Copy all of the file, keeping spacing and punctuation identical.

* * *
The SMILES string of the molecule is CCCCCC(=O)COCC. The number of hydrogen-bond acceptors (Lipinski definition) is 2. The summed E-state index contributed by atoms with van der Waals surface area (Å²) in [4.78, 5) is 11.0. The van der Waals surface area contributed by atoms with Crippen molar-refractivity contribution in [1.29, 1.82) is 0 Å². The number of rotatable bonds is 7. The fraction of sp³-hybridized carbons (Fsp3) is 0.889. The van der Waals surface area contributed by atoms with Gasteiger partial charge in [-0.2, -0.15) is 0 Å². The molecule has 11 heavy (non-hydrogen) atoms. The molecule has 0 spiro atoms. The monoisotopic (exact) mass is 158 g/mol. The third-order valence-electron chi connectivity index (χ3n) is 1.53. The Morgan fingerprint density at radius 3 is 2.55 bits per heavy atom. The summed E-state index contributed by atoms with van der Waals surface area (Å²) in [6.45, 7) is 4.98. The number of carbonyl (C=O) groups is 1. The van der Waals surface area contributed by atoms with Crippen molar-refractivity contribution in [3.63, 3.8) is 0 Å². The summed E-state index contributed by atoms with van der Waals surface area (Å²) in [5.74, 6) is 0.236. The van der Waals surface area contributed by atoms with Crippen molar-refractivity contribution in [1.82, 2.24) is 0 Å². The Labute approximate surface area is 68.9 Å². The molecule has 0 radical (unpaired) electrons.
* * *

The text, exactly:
The SMILES string of the molecule is CCCCCC(=O)COCC. The number of hydrogen-bond acceptors (Lipinski definition) is 2. The summed E-state index contributed by atoms with van der Waals surface area (Å²) in [4.78, 5) is 11.0. The van der Waals surface area contributed by atoms with Crippen molar-refractivity contribution in [1.29, 1.82) is 0 Å². The number of rotatable bonds is 7. The fraction of sp³-hybridized carbons (Fsp3) is 0.889. The van der Waals surface area contributed by atoms with Gasteiger partial charge in [-0.2, -0.15) is 0 Å². The molecule has 11 heavy (non-hydrogen) atoms. The molecule has 0 spiro atoms. The monoisotopic (exact) mass is 158 g/mol. The third-order valence-electron chi connectivity index (χ3n) is 1.53. The Morgan fingerprint density at radius 3 is 2.55 bits per heavy atom. The summed E-state index contributed by atoms with van der Waals surface area (Å²) in [6.45, 7) is 4.98. The number of carbonyl (C=O) groups is 1. The van der Waals surface area contributed by atoms with Crippen molar-refractivity contribution in [3.63, 3.8) is 0 Å². The summed E-state index contributed by atoms with van der Waals surface area (Å²) in [5.74, 6) is 0.236. The van der Waals surface area contributed by atoms with Crippen molar-refractivity contribution in [1.82, 2.24) is 0 Å². The Labute approximate surface area is 68.9 Å². The molecule has 0 radical (unpaired) electrons.